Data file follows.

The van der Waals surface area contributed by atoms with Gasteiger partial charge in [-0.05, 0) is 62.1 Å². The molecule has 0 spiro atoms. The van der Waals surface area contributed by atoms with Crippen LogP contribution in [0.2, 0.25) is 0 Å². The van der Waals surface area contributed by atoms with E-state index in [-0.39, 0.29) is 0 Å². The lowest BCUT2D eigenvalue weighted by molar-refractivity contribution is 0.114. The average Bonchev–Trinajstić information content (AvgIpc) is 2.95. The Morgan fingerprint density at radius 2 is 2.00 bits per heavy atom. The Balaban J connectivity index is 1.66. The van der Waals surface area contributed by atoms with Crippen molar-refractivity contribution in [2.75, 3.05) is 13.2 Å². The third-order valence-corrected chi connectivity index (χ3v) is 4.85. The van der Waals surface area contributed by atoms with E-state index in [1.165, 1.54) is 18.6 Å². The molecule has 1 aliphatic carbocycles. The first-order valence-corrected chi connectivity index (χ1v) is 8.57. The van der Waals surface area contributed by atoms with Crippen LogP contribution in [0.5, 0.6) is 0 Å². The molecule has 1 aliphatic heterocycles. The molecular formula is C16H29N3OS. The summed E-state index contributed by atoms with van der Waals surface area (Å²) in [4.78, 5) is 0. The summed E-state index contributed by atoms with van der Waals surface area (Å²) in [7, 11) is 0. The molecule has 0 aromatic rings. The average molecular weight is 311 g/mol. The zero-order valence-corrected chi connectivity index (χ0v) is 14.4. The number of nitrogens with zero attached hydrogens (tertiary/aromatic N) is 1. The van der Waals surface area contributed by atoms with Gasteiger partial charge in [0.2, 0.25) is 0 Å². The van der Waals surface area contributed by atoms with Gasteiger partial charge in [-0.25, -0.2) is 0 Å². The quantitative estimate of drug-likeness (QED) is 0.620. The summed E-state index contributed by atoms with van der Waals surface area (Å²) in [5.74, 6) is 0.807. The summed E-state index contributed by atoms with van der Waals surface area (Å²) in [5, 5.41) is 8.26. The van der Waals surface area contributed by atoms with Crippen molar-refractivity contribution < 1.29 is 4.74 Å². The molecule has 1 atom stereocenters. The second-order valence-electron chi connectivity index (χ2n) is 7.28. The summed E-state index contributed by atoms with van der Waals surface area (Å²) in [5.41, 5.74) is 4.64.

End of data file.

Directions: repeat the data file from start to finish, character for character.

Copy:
The van der Waals surface area contributed by atoms with Gasteiger partial charge in [-0.05, 0) is 62.1 Å². The molecule has 0 spiro atoms. The van der Waals surface area contributed by atoms with Crippen LogP contribution in [0.2, 0.25) is 0 Å². The van der Waals surface area contributed by atoms with E-state index in [-0.39, 0.29) is 0 Å². The lowest BCUT2D eigenvalue weighted by molar-refractivity contribution is 0.114. The average Bonchev–Trinajstić information content (AvgIpc) is 2.95. The Morgan fingerprint density at radius 2 is 2.00 bits per heavy atom. The Balaban J connectivity index is 1.66. The van der Waals surface area contributed by atoms with Crippen molar-refractivity contribution in [2.75, 3.05) is 13.2 Å². The third-order valence-corrected chi connectivity index (χ3v) is 4.85. The van der Waals surface area contributed by atoms with E-state index in [1.165, 1.54) is 18.6 Å². The molecule has 1 aliphatic carbocycles. The first-order valence-corrected chi connectivity index (χ1v) is 8.57. The van der Waals surface area contributed by atoms with Crippen LogP contribution in [0.5, 0.6) is 0 Å². The molecule has 1 aliphatic heterocycles. The molecular formula is C16H29N3OS. The summed E-state index contributed by atoms with van der Waals surface area (Å²) in [4.78, 5) is 0. The summed E-state index contributed by atoms with van der Waals surface area (Å²) in [7, 11) is 0. The molecule has 0 aromatic rings. The average molecular weight is 311 g/mol. The zero-order valence-corrected chi connectivity index (χ0v) is 14.4. The number of nitrogens with zero attached hydrogens (tertiary/aromatic N) is 1. The van der Waals surface area contributed by atoms with Gasteiger partial charge in [0.2, 0.25) is 0 Å². The van der Waals surface area contributed by atoms with Gasteiger partial charge in [-0.25, -0.2) is 0 Å². The quantitative estimate of drug-likeness (QED) is 0.620. The summed E-state index contributed by atoms with van der Waals surface area (Å²) in [5.74, 6) is 0.807. The summed E-state index contributed by atoms with van der Waals surface area (Å²) in [5, 5.41) is 8.26. The van der Waals surface area contributed by atoms with Crippen molar-refractivity contribution < 1.29 is 4.74 Å². The molecule has 1 atom stereocenters. The second-order valence-electron chi connectivity index (χ2n) is 7.28. The summed E-state index contributed by atoms with van der Waals surface area (Å²) in [5.41, 5.74) is 4.64.